"The scene was shot at the Olympic Auditorium and they had thousands of extras there," Guay describes. "Gene LeBell played the ref for that match, and he also was the booker, so he was going through it with Sting and Big Show who was still The Giant at that time." This wasn't to be a scene that happened to have some wrestling in the background; this had the match front and center. "The Giant throws Sting out of the ring, right next to Carrey who barely looks up because he's so preoccupied with his work," explains Guay. "There's a shot at his son looking mournfully at his dad, and of course the point is that even when you take me along you don't have time for me."

Don't rent the movie looking for the scene thinking that you must have stepped out for popcorn at the time. It was cut from the film and, given the Hollywood tradition of keeping things on a need to know basis, the writers weren't told why. Guay can only offer his opinion as to why.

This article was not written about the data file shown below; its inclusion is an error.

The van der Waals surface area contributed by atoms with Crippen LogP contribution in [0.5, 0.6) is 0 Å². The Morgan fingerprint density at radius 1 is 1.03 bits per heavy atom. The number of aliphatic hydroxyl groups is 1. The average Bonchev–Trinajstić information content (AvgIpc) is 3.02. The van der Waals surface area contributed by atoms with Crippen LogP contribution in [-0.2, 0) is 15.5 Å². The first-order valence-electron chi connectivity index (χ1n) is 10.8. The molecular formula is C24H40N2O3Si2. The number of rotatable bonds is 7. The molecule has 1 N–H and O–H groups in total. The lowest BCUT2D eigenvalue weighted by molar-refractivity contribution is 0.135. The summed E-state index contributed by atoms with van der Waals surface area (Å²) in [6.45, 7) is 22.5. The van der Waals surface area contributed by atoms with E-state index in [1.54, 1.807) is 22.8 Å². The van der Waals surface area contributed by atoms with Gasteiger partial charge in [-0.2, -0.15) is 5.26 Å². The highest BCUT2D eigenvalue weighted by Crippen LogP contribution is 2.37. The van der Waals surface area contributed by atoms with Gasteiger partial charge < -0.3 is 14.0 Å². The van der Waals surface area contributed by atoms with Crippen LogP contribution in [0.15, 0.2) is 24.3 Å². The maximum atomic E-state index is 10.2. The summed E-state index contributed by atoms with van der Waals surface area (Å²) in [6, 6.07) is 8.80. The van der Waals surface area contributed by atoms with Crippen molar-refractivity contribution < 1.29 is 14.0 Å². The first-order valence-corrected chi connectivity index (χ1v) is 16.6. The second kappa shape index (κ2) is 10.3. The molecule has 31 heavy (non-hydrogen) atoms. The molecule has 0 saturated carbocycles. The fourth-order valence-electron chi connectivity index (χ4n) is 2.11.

"It works fine," he begins, dismissing the idea that the scene didn't mesh thematically or that it wasn't funny enough. "We wrote it as one paragraph of action, because we just wanted to make the point, but once they had rented the auditorium and had the extras, the scene as filmed took much, much longer than we had envisioned. I guess they figured since we're here, why not take advantage of the opportunity. My guess is that when they saw the footage they felt it was longer than necessary for the point we wanted to make."